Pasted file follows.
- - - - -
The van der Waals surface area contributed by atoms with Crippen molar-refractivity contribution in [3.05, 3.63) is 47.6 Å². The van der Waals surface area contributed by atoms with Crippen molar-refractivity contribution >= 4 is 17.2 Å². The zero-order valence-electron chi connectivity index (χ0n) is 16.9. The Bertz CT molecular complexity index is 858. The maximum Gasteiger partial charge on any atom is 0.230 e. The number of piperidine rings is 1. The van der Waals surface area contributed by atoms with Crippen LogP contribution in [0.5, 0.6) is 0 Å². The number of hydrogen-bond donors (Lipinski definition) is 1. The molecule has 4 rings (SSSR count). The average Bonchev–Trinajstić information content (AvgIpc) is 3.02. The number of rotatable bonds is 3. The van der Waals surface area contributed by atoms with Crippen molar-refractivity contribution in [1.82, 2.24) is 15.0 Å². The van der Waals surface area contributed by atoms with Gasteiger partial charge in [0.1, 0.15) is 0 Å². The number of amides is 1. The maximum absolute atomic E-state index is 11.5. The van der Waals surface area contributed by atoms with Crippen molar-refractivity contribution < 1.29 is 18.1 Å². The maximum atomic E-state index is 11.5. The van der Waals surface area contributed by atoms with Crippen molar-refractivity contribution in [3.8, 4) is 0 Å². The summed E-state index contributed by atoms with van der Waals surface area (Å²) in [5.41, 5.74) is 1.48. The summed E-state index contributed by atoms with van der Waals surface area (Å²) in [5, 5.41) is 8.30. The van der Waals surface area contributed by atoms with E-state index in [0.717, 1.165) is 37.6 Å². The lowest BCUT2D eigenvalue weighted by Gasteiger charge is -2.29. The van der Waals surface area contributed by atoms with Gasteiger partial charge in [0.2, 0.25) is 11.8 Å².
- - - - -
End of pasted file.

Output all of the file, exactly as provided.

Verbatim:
The van der Waals surface area contributed by atoms with Crippen molar-refractivity contribution in [3.05, 3.63) is 47.6 Å². The van der Waals surface area contributed by atoms with Crippen molar-refractivity contribution >= 4 is 17.2 Å². The zero-order valence-electron chi connectivity index (χ0n) is 16.9. The Bertz CT molecular complexity index is 858. The maximum Gasteiger partial charge on any atom is 0.230 e. The number of piperidine rings is 1. The van der Waals surface area contributed by atoms with Crippen LogP contribution in [0.5, 0.6) is 0 Å². The number of hydrogen-bond donors (Lipinski definition) is 1. The molecule has 4 rings (SSSR count). The average Bonchev–Trinajstić information content (AvgIpc) is 3.02. The number of rotatable bonds is 3. The van der Waals surface area contributed by atoms with Crippen molar-refractivity contribution in [1.82, 2.24) is 15.0 Å². The van der Waals surface area contributed by atoms with Gasteiger partial charge in [0.1, 0.15) is 0 Å². The number of amides is 1. The maximum absolute atomic E-state index is 11.5. The van der Waals surface area contributed by atoms with Crippen molar-refractivity contribution < 1.29 is 18.1 Å². The maximum atomic E-state index is 11.5. The van der Waals surface area contributed by atoms with Crippen molar-refractivity contribution in [3.8, 4) is 0 Å². The summed E-state index contributed by atoms with van der Waals surface area (Å²) in [5.41, 5.74) is 1.48. The summed E-state index contributed by atoms with van der Waals surface area (Å²) in [5, 5.41) is 8.30. The van der Waals surface area contributed by atoms with E-state index in [0.717, 1.165) is 37.6 Å². The lowest BCUT2D eigenvalue weighted by Gasteiger charge is -2.29. The van der Waals surface area contributed by atoms with Gasteiger partial charge in [0.2, 0.25) is 11.8 Å².